At heart of every watch, you’ll find a movement. While there are several movements out there, ETA’s movements are of the most important watch movements and have had a major influence on how the watchmaking industry is today. However, as important as ETA movements are, most people have never heard of ETA watch movements.

Without ETA, the Swiss watchmaking industry wouldn’t be what it is today. This article will hopefully shed some light on ETA and help people get a better understanding of the company and movements that are powering their luxury timepieces.

What is ETA?

ETA SA Manufacture Horlogère Suisse, or more commonly known as, ETA, is Swiss watch designer and manufacturer of quartz and automatic watches, watch movements and watch ébauches (basic movement parts). The headquarters of ETA is in Grenchen, Switzerland and it is a wholly owned subsidiary of The Swatch Group.

The company specializes in producing ébauche movements for the watches of subsidiary brands of The Swatch Group and for the watches of competitor brands as well. Because ETA has vertical control over manufacturing all of the components required to create a watch movement, it is considered to be a true watchmaking manufacturer.

History of ETA

The history of ETA dates back to almost two centuries ago to 1856. In 1856, two men in Grenchen, Switzerland by the names of, Urs Schild, and, Dr. Joseph Girard, founded a watch movement manufacturer. In 1896, this watch movement manufacturer that they founded would become Eterna.

However, going back a little further, the ETA line can be traced back to 1793 with the creation of Fabriques d’Horlogerie de Fontainemelon (FHF). FHF was founded by Isaac and David Benguerel together with Julien and Francois Humbert-Droz. It is the oldest ébauche movement manufacturer in the world. In 1816, FHF began mass-producing watch movements in its first factory. This move would later become the foundation for the ETA.

In 1926, ETA AS, which was the movement branch of Eterna founded in 1896, and FHF created Ébauches Ltd. Years later in 1978, AS and ETA merged and in 1985 ETA officially took on all of the work done before by Ébauches Ltd and FHF.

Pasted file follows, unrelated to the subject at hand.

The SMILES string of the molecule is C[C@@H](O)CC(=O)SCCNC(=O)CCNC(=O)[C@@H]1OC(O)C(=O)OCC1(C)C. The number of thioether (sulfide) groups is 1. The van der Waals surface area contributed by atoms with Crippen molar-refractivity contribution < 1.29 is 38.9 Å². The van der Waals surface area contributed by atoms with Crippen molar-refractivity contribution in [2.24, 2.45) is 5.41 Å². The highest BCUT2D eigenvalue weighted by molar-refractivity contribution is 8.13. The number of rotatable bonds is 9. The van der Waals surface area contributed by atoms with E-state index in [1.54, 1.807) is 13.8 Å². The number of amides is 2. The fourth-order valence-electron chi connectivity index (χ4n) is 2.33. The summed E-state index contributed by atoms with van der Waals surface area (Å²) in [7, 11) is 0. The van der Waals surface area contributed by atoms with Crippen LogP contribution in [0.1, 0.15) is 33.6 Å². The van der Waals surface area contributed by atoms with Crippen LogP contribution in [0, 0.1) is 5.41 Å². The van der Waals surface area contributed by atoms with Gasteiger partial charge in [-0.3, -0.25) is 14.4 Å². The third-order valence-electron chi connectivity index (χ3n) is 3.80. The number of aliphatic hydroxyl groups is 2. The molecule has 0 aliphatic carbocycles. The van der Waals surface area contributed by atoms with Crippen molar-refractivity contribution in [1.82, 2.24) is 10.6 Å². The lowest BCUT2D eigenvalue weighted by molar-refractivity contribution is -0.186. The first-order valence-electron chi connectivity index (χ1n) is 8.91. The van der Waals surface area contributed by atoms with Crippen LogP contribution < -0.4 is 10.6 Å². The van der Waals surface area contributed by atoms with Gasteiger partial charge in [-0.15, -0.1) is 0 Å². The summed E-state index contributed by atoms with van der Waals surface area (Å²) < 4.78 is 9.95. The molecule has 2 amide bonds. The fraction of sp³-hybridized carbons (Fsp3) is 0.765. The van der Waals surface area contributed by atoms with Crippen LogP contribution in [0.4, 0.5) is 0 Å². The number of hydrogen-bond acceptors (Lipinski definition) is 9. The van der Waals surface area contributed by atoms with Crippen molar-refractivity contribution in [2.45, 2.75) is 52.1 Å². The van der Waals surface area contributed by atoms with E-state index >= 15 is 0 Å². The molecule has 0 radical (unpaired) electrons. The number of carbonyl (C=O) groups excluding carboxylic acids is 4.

In the 1970’s the watchmaking industry changed rapidly, largely due to the quartz crisis, also known as the quartz revolution. Japanese watchmakers began mass-producing quartz watches, which were much cheaper and easier to produce than the mechanical watches that the world was used to. Because of this, several watch Swiss watch companies were struggling. This led to several mergers between financially troubled watchmaking companies.

In 1930, Omega and Tissot merged to create SSIH (Société Suisse pour l’Industrie Horlogère). By the late 1970’s the company became insolvent due to the quartz revolution led by Japanese watchmakers. ASUAG, was also formed in the early 1930’s and at the time it was the world’s largest producer of watch movements and parts.

With these two companies being in financial trouble, this led to the forming of The Swatch Group as ASUAG/SSIH in 1983. It was taken private in 1985 by Nicolas Hayek and renamed SMH (Société de Microélectronique et d’Horlogerie) in 1986. Finally, it was renamed The Swatch Group Ltd in 1998.

Led by Ernst Thomke, who was the CEO of ETA SA at the time, and his team of engineers, the company released its new Swatch brand watch in 1983. It was a quartz watch that was redesigned for manufacturing efficiency and had fewer parts. The combination of marketing and manufacturing expertise helped to restore Switzerland as a top watchmaking contributor in the world.

ETA Movements

The ETA 2824-2 is one of the first movements that anyone interested in watches should know about or get to know about. Considered the workhorse of the ETA mechanical line, it is an automatic movement used in an assortment of timepieces. It is available in four different grades: Standard, Elaborated, Top and Chronometer.

The cost of each increases starting from Standard and all feature a 25-jewel movement. The key difference starts between the Elaborated and Top grade components. The barrel spring, shock protection system, balance wheel & hairspring, pallet stones, and the regulator mechanism increase in quality, which explains why it costs more for each grade starting from Standard.

Standard grade movements are adjusted in two positions with an average rate of +/-12 seconds per day and a maximum variation of +/-30 seconds per day. Watches that feature Standard grade movements are those that are great for daily wear or inexpensive watches.

The next grade up, Elaborated, is adjusted in three positions with an average rate of +/-7 seconds per day with a max daily variation of +/-20 seconds. The Top grade is adjusted in five positions with an average rate of +/-4 seconds per day with a maximum daily variation of +/-15 seconds.

The Chronometer grade has to meet the standards set by the COSC and are required to have a serial number. This movement is ideal for people who need to rely heavily on its accuracy and quality in various elements. However, this also makes it the most expensive of the four grades.

The ETA 2892 is another movement that watch enthusiasts should get familiar with. It is an automatic winding, 21 jewel movement, and comes in three different grades: Elaborated, Top and Chronometer. Elaborated and Top is where the difference starts to happen. The key components that differ are the pallet stones, balance wheel & hairspring, and the regulator mechanism; also, the degree of decoration increases with the grade as well.